The oyster dressing is safe this year.
Since the Deepwater Horizon spill in 2010, 4 billion to 8.3 billion subtidal oysters were estimated to be lost across the Gulf coast. Many states are struggling.
Louisiana is the only state producing at a level at or higher than before the spill, according to Seth Blitch, The Nature Conservancy's Director of Coastal and Marine Conservation in Louisiana.
"Oysters Gulfwide are kind of in a bad spot, but Louisiana is actually sort of the bright spot in terms of commercial production of oysters. Louisiana produces more oysters than any other state in the country, which is good," Blitch said.
The latest news from around North Texas.
TNC recently released a report on oyster restoration in the Gulf.
According to the report, there's been about a 50 percent to 85 percent oyster loss throughout the Gulf when compared to historic levels.
The oyster industry pulls about $220 million to Texas, Louisiana, Mississippi, Alabama and Florida. The decrease could affect not only oyster harvesters but restaurants and industries that use the shell, such as using it to supplement chicken feed.
The Gulf produces more oysters than anywhere else in the U.S., but there are challenges to restoring and maintaining production, including:
-- changes to freshwater flow along the Gulf,
-- sedimentation from more frequent storms,
-- inconsistent replacement of oyster bedding material, called "cultch," and
-- heavy fishing.
Earlier in November, the state of Alabama announced there would be no oyster harvest in state waters because of a lack of supply.
Scott Bannon, director of the Marine Resources Division of Alabama's conservancy agency, said a weeklong season in 2017 produced 136 sacks of oysters, according to an Associated Press report. In 2013, 7,000 sacks were harvested, Bannon said.
"They felt like they couldn't open it and have any oysters survive," Blitch said.
He pointed to Apalachicola Bay in the Florida panhandle, a bay that at one time produced 90 percent of Florida's oysters and about 10 percent of the nation's.
"But it doesn't anymore," Blitch said. It's fallen on really hard times just in the last four or five years."
Mississippi, he said, produced about 20,000 sacks of oysters last year. Fifteen years ago, the state produced almost half a million sacks in a season.
In Texas, TNC is launching two oyster reef restoration projects -- a 60-acre reef restoration project in Copano Bay and one for a 50-acre reef in Galveston Bay. Half of each will be designated as a marine sanctuary, and the other half will be available for harvest and open for commercial fishing.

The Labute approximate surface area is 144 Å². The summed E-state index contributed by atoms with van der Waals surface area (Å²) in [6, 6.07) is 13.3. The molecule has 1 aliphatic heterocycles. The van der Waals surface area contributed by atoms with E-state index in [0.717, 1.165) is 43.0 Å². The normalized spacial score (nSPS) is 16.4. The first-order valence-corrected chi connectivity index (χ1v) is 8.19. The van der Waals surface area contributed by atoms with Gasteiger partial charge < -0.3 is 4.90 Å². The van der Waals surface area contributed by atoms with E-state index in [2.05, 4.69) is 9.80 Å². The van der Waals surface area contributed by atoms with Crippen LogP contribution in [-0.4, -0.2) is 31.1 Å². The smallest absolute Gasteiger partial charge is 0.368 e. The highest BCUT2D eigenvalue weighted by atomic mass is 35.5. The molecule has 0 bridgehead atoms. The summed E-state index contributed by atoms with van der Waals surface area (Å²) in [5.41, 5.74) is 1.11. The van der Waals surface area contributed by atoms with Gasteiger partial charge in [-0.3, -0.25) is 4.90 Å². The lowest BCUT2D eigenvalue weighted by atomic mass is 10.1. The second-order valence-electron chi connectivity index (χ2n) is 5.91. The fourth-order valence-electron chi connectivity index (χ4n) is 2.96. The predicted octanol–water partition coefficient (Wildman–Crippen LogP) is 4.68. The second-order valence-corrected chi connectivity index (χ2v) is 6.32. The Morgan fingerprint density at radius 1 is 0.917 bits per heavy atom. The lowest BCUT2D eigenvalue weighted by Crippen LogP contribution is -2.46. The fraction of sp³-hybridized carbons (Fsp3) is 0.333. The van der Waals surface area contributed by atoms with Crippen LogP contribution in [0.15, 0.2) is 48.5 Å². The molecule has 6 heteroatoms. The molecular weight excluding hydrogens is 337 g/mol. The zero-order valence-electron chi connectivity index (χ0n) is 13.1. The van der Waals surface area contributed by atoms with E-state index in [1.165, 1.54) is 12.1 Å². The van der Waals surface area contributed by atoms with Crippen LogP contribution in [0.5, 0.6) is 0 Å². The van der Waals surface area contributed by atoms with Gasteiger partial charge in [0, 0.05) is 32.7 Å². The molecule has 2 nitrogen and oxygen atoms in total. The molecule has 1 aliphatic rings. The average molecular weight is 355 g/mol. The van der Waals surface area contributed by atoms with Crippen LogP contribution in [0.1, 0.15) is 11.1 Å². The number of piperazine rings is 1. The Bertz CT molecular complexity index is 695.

"Louisiana is unique in that most of the oysters that we produce come off of private commercial leases, meaning individual or companies will lease submerged land -- coastal lands -- from the state and then they will actually, at their expense, put material on the bottom of that site," Blitch said.
Oysters tend to live in estuaries that have a mix of salt and fresh water. Larvae oysters attach to cultch like rock or shell and develop until they're harvested.
"Ideally, that's shell because oysters grow on each other. ... But shell is in short supply," Blitch said. Restaurants will put them in the landfill, and shucking houses sell it as part of chicken feed or other supply options. "There's an economic incentive to keep it and sell it."
"Well over 90 percent of Louisiana's production comes from those leases. Even though there are public areas that you can harvest too, most of it comes off of leases," Blitch said.
Blitch said there's a lot possible when reefs are valued for more than shell and meat. Oysters contribute to the habitat of other animals and protect landmasses from erosion.
Oysters filter water to feed and help maintain and improve water quality.
"Plus they're a delicious treat too, and they're the livelihood for a lot of people who harvest seafood," Blitch said.
Polarized views can lead to thinking of oyster beds as either a habitat or a fishery, he said.
"My view, and this report aims to suggest, that it shouldn't be an either/or situation. These things are linked, they're causally linked. We have sort of a mutual interest in having a really healthy oyster industry, seafood industry, but also valuing the habitat for these other things," he said.